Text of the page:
What would your ‘red line’ be?
What line, if crossed, would have you falling on your sword, resigning, or, at the very least, having a good old rant?
That question is at the centre of one of this week’s digests: Kay Fuller (University of Nottingham) examines acts of resistance amongst headteachers - what do they do and say when their red lines are crossed?
The second digest, of an article by Philip Hallinger (Hong Kong Institute of Education), argues that school leadership is not a ‘one size fits’ all practice. It has to be interpreted and applied according to local culture - including the base of knowledge through which that application is done:
For those of us who are Westerners working in Eastern contexts, the piece should prompt valuable reflection on the contextual relevance of the knowledge which underpins our practice.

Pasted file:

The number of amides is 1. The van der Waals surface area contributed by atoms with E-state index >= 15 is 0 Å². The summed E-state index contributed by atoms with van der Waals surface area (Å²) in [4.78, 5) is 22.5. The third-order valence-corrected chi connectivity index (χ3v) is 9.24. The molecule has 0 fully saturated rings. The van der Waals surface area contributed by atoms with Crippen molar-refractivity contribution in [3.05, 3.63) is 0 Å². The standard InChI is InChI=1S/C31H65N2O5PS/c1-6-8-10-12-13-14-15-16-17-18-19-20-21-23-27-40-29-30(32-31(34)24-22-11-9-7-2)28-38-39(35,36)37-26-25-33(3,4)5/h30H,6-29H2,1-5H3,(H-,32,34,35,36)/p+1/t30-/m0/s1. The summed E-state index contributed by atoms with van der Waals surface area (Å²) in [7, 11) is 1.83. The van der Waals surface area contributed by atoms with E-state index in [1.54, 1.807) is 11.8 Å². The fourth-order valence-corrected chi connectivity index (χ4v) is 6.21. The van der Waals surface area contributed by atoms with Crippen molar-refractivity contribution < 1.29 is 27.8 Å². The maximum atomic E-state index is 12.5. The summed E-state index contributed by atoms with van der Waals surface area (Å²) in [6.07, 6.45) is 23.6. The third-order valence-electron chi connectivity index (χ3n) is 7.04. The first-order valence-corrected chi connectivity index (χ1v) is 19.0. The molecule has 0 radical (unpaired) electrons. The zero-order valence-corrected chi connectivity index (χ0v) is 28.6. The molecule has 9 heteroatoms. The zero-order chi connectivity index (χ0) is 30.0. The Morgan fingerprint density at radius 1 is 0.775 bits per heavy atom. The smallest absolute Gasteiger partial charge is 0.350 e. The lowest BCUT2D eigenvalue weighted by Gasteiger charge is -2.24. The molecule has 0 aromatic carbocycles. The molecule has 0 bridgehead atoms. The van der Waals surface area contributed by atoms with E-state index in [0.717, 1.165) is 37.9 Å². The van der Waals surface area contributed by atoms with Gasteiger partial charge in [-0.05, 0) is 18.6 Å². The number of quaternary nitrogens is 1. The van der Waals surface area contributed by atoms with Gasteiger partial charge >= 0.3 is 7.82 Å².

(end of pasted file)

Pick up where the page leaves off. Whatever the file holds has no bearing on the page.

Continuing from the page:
In addition to these digests we also have two contributor pieces:
As the names suggests, the first of these pieces is by an anonymous contributor. The reason for the anonymity will be obvious; the writer argues that British international schools, especially those offering bilingual programmes, promise a ‘Harry Potter’ style experience but often deliver far less.
The second piece suggests that schools should be embracing AI, in the classroom and elsewhere. Will a robot be your next school receptionist?
We hope you enjoy the pieces. Until next week, happy reading.